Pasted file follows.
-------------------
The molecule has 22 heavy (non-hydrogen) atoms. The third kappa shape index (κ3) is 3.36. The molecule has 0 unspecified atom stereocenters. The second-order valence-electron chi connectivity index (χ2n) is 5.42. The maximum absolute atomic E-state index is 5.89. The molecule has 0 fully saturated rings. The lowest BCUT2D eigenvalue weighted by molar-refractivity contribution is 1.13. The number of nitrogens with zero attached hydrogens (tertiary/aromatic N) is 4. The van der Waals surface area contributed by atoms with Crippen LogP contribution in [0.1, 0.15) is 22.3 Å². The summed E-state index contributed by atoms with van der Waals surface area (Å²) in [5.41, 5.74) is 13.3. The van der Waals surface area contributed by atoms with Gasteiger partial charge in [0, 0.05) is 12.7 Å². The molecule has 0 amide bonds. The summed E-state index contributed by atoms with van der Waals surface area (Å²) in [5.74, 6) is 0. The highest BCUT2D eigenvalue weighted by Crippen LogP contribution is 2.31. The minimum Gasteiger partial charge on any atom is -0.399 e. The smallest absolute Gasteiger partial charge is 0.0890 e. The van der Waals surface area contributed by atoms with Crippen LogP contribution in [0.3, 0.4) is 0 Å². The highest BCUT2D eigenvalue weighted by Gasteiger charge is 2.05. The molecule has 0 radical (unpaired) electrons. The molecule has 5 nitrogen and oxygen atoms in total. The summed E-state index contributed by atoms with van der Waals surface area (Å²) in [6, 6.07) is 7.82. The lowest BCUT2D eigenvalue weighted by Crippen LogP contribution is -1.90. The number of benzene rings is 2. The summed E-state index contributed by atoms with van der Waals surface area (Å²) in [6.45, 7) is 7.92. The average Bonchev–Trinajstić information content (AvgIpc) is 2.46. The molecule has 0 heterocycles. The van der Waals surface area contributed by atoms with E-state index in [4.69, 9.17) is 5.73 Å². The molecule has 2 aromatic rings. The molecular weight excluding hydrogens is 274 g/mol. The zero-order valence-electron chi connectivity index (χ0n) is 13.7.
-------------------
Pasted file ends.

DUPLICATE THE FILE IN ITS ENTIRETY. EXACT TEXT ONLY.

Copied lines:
The molecule has 22 heavy (non-hydrogen) atoms. The third kappa shape index (κ3) is 3.36. The molecule has 0 unspecified atom stereocenters. The second-order valence-electron chi connectivity index (χ2n) is 5.42. The maximum absolute atomic E-state index is 5.89. The molecule has 0 fully saturated rings. The lowest BCUT2D eigenvalue weighted by molar-refractivity contribution is 1.13. The number of nitrogens with zero attached hydrogens (tertiary/aromatic N) is 4. The van der Waals surface area contributed by atoms with Crippen LogP contribution in [0.1, 0.15) is 22.3 Å². The summed E-state index contributed by atoms with van der Waals surface area (Å²) in [5.41, 5.74) is 13.3. The van der Waals surface area contributed by atoms with Gasteiger partial charge in [0, 0.05) is 12.7 Å². The molecule has 0 amide bonds. The summed E-state index contributed by atoms with van der Waals surface area (Å²) in [5.74, 6) is 0. The highest BCUT2D eigenvalue weighted by Crippen LogP contribution is 2.31. The minimum Gasteiger partial charge on any atom is -0.399 e. The smallest absolute Gasteiger partial charge is 0.0890 e. The van der Waals surface area contributed by atoms with Crippen LogP contribution in [0.3, 0.4) is 0 Å². The highest BCUT2D eigenvalue weighted by Gasteiger charge is 2.05. The molecule has 0 radical (unpaired) electrons. The molecule has 5 nitrogen and oxygen atoms in total. The summed E-state index contributed by atoms with van der Waals surface area (Å²) in [6, 6.07) is 7.82. The lowest BCUT2D eigenvalue weighted by Crippen LogP contribution is -1.90. The number of benzene rings is 2. The summed E-state index contributed by atoms with van der Waals surface area (Å²) in [6.45, 7) is 7.92. The average Bonchev–Trinajstić information content (AvgIpc) is 2.46. The molecule has 0 heterocycles. The van der Waals surface area contributed by atoms with E-state index in [4.69, 9.17) is 5.73 Å². The molecule has 2 aromatic rings. The molecular weight excluding hydrogens is 274 g/mol. The zero-order valence-electron chi connectivity index (χ0n) is 13.7.